Route 13 Bypass bridges to undergo $20 million in repairs

When the State Highway Administration began building the Route 13 Bypass east of Salisbury in 1970, the modern cloverleafs, with their huge overpasses and efficient entrance and exit ramps, were the state of highway construction art.

Now, 45 years later, many of those bridges would appear to be falling apart, so SHA will spend more than $20 million beginning next fall to rebuild 11 spans along the the north-south loop from Salisbury Boulevard near the Centre At Salisbury mall, all the way to Fruitland.

The bridges were built in stages from north to south, beginning in late 1970 and continuing through 1975.

A Design/Build Project was advertised Dec. 29 for competitive bids from contractors. The bidding phase follows a project information meeting that was held for the public last fall.

Traffic will definitely be affected during construction, according to officials, but the real work won’t begin until after the summer tourist season.

In all, six bridge locations are being rebuilt, with work projected for a completion two long years from now, in early 2018.

SHA officials said the bridges are structurally safe, but showing signs of wear. One bridge support which crosses over Route 50 near Arthur W. Perdue Stadium has chunks of concrete missing, with cement rubble on the roadway shoulder and support apron. Thousands of cars pass by the bridge every day and drivers can easily spot the decay.

Officials said rehabilitating the bridges will reduce future maintenance costs and support safety and mobility as part of the SHA’s bridge preservation program.

During construction, the Route 13 Bypass will be reduced to one lane in each direction. Traffic will be routed to median crossovers that will shift vehicles to one side of the highway.

Access to ramp movements at Route 50 will be maintained during construction.

The hope is that structures on one side of the Bypass will be completed in one fall season, and the structures on the opposite side will be completed the next, so as to avoid traffic impacts during the summer peak.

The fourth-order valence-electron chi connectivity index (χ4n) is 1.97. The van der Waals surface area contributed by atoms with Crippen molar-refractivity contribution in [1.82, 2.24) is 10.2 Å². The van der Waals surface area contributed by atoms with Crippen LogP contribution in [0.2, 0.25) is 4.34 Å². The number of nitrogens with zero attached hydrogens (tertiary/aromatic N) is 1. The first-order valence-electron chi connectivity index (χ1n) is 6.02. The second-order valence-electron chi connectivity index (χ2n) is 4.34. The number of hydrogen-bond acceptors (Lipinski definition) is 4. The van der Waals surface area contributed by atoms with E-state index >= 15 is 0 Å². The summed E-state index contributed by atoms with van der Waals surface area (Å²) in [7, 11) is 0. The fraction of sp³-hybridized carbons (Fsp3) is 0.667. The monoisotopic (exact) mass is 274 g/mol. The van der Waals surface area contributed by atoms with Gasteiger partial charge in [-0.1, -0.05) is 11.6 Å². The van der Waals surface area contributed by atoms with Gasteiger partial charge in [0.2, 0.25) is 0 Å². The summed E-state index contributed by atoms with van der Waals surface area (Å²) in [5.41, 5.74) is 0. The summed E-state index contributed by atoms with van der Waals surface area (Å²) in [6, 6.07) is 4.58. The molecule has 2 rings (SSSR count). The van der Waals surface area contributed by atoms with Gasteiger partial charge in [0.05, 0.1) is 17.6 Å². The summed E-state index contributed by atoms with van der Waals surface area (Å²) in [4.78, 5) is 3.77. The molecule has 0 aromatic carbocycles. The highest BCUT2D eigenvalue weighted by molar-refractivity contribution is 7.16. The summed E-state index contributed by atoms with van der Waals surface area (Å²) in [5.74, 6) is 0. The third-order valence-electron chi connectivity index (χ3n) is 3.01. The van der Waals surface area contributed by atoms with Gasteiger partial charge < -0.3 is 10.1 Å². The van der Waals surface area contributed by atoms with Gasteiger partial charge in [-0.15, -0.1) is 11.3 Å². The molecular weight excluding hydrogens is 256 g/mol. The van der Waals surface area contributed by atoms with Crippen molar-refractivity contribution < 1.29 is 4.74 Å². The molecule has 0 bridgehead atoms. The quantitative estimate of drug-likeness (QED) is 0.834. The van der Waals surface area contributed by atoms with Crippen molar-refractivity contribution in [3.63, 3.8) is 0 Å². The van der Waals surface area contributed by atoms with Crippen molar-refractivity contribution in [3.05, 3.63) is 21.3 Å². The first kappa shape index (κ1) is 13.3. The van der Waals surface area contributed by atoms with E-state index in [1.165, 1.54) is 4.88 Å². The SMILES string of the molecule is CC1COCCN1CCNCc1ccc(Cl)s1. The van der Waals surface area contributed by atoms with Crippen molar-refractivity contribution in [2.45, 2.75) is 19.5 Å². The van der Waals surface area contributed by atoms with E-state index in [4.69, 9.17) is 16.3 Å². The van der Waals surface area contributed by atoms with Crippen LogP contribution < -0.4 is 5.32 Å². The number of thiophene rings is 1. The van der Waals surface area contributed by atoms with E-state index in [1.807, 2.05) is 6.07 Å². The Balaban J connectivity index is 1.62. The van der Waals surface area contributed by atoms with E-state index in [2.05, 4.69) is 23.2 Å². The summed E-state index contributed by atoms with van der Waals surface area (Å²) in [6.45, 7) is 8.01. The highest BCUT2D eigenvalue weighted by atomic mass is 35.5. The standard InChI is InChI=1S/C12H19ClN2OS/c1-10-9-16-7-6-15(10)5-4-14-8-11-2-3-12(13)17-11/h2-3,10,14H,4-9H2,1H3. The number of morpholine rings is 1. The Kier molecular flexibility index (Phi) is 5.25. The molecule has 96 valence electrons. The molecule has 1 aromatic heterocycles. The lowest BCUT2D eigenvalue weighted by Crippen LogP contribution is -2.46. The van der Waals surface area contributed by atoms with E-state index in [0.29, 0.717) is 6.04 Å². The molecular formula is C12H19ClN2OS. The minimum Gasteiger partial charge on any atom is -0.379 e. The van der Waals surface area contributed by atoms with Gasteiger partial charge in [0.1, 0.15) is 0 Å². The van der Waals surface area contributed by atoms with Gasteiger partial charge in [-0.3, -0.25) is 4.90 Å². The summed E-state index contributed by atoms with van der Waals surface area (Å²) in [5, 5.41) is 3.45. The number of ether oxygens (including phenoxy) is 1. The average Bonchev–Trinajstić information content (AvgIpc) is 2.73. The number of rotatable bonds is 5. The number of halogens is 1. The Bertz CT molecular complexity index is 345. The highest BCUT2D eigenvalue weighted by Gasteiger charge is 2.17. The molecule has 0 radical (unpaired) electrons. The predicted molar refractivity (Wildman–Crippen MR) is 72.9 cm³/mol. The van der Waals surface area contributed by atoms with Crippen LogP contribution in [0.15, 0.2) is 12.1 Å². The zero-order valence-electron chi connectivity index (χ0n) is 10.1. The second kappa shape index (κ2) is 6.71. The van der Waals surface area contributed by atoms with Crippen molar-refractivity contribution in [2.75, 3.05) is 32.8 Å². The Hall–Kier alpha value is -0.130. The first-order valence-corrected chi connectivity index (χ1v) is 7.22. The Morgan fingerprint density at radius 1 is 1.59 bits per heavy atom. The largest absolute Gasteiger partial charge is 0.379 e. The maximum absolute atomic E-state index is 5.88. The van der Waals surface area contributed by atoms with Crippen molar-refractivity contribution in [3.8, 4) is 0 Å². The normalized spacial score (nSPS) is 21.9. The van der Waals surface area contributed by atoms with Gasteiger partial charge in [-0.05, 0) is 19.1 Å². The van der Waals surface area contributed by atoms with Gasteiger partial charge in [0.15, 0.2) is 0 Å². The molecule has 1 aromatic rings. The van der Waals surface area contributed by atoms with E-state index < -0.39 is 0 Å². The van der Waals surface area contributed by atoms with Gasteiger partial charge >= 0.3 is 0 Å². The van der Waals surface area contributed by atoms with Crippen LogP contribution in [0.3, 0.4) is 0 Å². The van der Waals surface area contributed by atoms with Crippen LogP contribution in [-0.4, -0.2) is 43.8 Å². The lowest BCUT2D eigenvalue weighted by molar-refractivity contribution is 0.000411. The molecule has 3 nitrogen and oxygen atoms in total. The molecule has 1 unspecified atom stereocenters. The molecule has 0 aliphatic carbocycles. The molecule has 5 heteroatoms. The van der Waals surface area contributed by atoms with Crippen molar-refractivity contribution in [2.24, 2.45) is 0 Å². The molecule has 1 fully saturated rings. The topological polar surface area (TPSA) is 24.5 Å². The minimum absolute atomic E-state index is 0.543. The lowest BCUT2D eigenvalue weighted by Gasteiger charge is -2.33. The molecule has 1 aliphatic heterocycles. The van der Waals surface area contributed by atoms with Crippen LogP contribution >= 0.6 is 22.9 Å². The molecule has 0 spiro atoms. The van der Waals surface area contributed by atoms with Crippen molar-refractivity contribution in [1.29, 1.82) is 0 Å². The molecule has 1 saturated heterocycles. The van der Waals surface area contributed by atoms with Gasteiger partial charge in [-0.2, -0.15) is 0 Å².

The 11 bridges are at six locations on the Bypass, spanning Route 13, railroad tracks, Old Ocean City Road, Parker Pond and Mount Hermon Road.

Final Design is scheduled to be completed in late summer 2016, with construction beginning in the fall.

Engineering costs are projected at $471,000; construction costs are pegged at $20 million.

To save expenses, SHA is using the Design-Build process, which — according to the SHA — can shorten the overall duration of a project, reduce costs, and foster innovation in design and construction.

Although design requirements are identified in the contract documents, the final design of the project will not be known until plans are submitted by the Design-Build Team and accepted by SHA.

The Route 13 Bypass is actually the third north-south bypass in Salisbury’s history. Division Street and Camden Avenue were the north-south routings until the 1930s, when Salisbury Boulevard was built slightly to the east.

When Salisbury Boulevard became perpetually enveloped in traffic by the 1960s, the extremely rural Bypass was constructed about 5 miles to the east.

In 2002, the 4.5-mile U.S. 50 Bypass connected to the 13 Bypass to create a northern relief road. It cost $94 million and took two years to construct.

 

Greg Bassett is editor and general manager of Salisbury Independent. Reach him at gbassett@newszap.com

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